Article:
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Ferndale election hijacked?

It wasn’t enough for the Mississippi-based American Family Association and Auburn Hills Mayor Tom McMillin to team up at the 11th hour to help defeat Ferndale’s proposed human rights ordinance by a slim 117 votes last week.

Now American Family Association of Michigan President Gary Glenn says his organization is prepared to "assist" Ferndale residents in trying to nullify all future attempts to give homosexuals "special status" under the law.

"I think it would be appropriate, following the vote Feb. 22, to give Ferndale voters a chance to settle this issue once and for all by offering a charter amendment that very precisely and singularly addresses homosexual behavior," Glenn says.

Backers of the proposal are accusing AFA of hijacking the election by using a "front" committee called "Oakland County Residents for Equal Rights Not Special Rights." Sean Kosofsky, policy director for the gay advocacy Triangle Foundation, says the committee – which formed the week before the election and lists McMillin as its treasurer – used a $5,000 contribution from AFA for a phone-polling and direct mail campaign that misrepresented the ordinance. He says the committee falsely claimed the proposal would force churches to hire homosexual daycare workers and allow Ferndale’s mayor to perform same-sex marriages. Glenn defended the attacks as valid interpretations of the proposal.

Ordinance proponents said they planned to file a complaint with state elections officials Monday, alleging that the committee violated state law by not providing its address on some of its campaign literature. Proponents also mentioned possibly bringing the issue back before voters in November 2001. Unless, of course, the AFA succeeds in pre-empting all such elections.

Metro Times on trial

Well, not exactly. But this rag’s name did come up last week in a case before Wayne County Circuit Court Judge Edward M. Thomas. For several months now, Ameritech Corp. employees have been testifying about the phone company’s alleged discrimination against African-American employees and injured workers. Thomas must decide whether to certify the group as a class (which may include as many as 150 people) or require workers to pursue individual lawsuits.

The Metro Times came up when Ameritech attorney Larry Campbell cross-examined Gary Culver, who repairs Detroit phone lines for the company. Culver alleged in an MT article that Ameritech provided Detroit customers with inferior service compared to suburbanites ("Unwired Detroit?" MT, Nov. 18-24, 1998). A photo accompanying the story showed Culver next to a damaged "cross box" that stores phone lines for hundreds of customers. Like many Detroit cross boxes at the time, it had no door, causing service to go kaput during rain and snow storms. Campbell showed Culver photos of cross boxes that were intact and asked him if he’d seen them. Culver said yes, explaining that the doors were missing before the attention from MT and other media. And how did Culver know this, asked Campbell? According to attorney Jeanne Mirer, who represents the workers, Campbell was not prepared to hear Culver reply that after the media scrutiny, an Ameritech honcho asked for a list of all damaged cross boxes in the city so they could be repaired.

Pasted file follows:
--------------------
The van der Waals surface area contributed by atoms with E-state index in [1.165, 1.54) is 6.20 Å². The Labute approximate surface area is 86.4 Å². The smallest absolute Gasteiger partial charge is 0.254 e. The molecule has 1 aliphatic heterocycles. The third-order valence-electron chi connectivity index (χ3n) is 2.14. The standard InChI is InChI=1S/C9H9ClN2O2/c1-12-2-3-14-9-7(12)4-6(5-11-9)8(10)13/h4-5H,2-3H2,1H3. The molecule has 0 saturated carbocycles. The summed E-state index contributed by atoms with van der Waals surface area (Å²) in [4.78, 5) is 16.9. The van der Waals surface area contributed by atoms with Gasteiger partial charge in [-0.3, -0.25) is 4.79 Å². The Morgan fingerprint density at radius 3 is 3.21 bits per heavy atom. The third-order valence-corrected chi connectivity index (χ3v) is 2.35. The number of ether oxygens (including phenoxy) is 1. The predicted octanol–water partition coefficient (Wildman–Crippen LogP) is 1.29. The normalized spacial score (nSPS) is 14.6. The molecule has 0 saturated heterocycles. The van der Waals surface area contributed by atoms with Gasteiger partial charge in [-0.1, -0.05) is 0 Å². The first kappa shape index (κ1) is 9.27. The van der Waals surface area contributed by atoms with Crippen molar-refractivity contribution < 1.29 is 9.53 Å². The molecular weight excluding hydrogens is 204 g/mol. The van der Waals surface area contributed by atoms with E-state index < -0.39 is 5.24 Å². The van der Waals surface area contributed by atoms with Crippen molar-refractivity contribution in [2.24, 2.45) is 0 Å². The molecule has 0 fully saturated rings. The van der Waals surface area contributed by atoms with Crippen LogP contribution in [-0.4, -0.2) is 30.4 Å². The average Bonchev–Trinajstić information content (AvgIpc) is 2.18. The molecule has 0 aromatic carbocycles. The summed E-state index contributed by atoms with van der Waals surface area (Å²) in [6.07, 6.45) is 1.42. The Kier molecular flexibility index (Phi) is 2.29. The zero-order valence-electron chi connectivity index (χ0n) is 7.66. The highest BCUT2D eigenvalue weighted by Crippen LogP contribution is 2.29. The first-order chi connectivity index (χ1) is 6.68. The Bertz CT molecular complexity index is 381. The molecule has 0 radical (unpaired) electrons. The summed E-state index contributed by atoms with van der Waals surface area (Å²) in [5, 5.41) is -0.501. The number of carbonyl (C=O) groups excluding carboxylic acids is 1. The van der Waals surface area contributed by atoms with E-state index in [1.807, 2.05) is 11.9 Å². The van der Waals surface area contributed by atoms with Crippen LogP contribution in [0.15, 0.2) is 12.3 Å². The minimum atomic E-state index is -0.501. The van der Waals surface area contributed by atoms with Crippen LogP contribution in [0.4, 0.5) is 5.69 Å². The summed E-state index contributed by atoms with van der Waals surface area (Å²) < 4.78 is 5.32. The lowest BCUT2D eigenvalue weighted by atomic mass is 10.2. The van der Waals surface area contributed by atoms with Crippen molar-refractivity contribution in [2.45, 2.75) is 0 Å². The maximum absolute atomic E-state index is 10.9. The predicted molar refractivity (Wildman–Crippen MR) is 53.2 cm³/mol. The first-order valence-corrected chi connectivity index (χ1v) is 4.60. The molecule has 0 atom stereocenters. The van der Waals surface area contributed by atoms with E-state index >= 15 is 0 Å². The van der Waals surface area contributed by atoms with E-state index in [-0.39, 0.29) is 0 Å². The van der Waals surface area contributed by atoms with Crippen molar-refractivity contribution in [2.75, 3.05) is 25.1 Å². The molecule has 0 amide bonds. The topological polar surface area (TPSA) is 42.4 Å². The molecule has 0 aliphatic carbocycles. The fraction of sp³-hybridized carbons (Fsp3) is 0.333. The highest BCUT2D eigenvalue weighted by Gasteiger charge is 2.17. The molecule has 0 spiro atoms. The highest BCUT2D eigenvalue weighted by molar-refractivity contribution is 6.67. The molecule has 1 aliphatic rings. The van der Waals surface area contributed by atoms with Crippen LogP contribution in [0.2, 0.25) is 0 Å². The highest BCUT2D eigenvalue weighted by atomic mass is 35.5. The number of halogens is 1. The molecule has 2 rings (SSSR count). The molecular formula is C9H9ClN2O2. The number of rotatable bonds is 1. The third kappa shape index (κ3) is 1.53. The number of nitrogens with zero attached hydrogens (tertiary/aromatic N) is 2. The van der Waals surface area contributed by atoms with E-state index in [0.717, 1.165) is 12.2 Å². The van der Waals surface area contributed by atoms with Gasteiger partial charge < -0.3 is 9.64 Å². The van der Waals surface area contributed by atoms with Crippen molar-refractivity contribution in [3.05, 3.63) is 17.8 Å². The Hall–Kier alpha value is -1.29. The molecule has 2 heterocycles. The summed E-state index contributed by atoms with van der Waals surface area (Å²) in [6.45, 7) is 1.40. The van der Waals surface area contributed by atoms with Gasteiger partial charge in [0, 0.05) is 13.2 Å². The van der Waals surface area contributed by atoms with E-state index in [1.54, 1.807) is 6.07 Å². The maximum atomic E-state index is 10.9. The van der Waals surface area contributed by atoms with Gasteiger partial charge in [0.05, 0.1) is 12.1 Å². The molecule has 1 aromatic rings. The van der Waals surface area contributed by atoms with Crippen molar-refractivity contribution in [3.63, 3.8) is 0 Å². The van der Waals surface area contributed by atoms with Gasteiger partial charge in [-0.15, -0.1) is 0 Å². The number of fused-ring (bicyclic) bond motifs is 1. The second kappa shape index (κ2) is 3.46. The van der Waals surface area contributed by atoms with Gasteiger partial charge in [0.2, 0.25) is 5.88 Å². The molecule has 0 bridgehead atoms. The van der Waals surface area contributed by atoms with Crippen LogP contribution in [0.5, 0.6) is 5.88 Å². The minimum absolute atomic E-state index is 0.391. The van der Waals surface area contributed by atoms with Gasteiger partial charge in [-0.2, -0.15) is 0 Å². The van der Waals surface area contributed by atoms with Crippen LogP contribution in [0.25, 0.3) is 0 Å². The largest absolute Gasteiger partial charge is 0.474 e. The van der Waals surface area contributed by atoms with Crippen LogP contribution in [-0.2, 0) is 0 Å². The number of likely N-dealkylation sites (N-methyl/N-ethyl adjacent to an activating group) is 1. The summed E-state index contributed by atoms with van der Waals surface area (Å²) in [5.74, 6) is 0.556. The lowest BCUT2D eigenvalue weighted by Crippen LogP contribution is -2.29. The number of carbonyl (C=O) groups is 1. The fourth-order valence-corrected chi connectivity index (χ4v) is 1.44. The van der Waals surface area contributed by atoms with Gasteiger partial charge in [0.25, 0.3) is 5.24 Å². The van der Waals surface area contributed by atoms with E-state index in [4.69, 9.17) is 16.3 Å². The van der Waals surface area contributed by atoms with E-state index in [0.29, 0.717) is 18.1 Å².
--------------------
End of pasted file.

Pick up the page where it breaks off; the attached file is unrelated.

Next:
The Ameritech attorney, chided Mirer, "looked like someone punched him in the stomach. He didn’t say a word for two minutes."

Mixing pot and politics

Ann Arbor resident Renee Emry Wolfe was sitting in the Washington, D.C., office of U.S. Rep. Bill McCollum in the fall of 1998, hoping to discuss a pending anti-medical marijuana bill the Florida Republican planned to introduce. What made the visit less than routine was that Wolfe, who suffers from multiple scelrosis, put an exclamation point on the encounter by doing in public what she often does in private to deal with the degenerative disease attacking her central nervous system. She lit up a joint.

And the cops were promptly called.

Wolfe recently returned to D.C. for her day in court, where a judge ordered her to pay $50 in court costs and perform 50 hours of community service.

All of which has left Wolfe sounding less than repentant.

"I hope people get a good laugh out of this, because this whole thing is a farce," said Wolfe. "The judge felt bad in finding me guilty, and the prosecutor felt bad too. ..."

Although she called the penalty a mere "slap on the fingers," Wolfe said her attorney, Jeffrey Orchard, will still appeal the ruling.

In the meantime, Wolfe does see a way she and other medical marijuana users can avoid similar prosecutions in the future. "If they’d just fix the laws," observed Wolfe, "we wouldn’t have this problem now, would we?"

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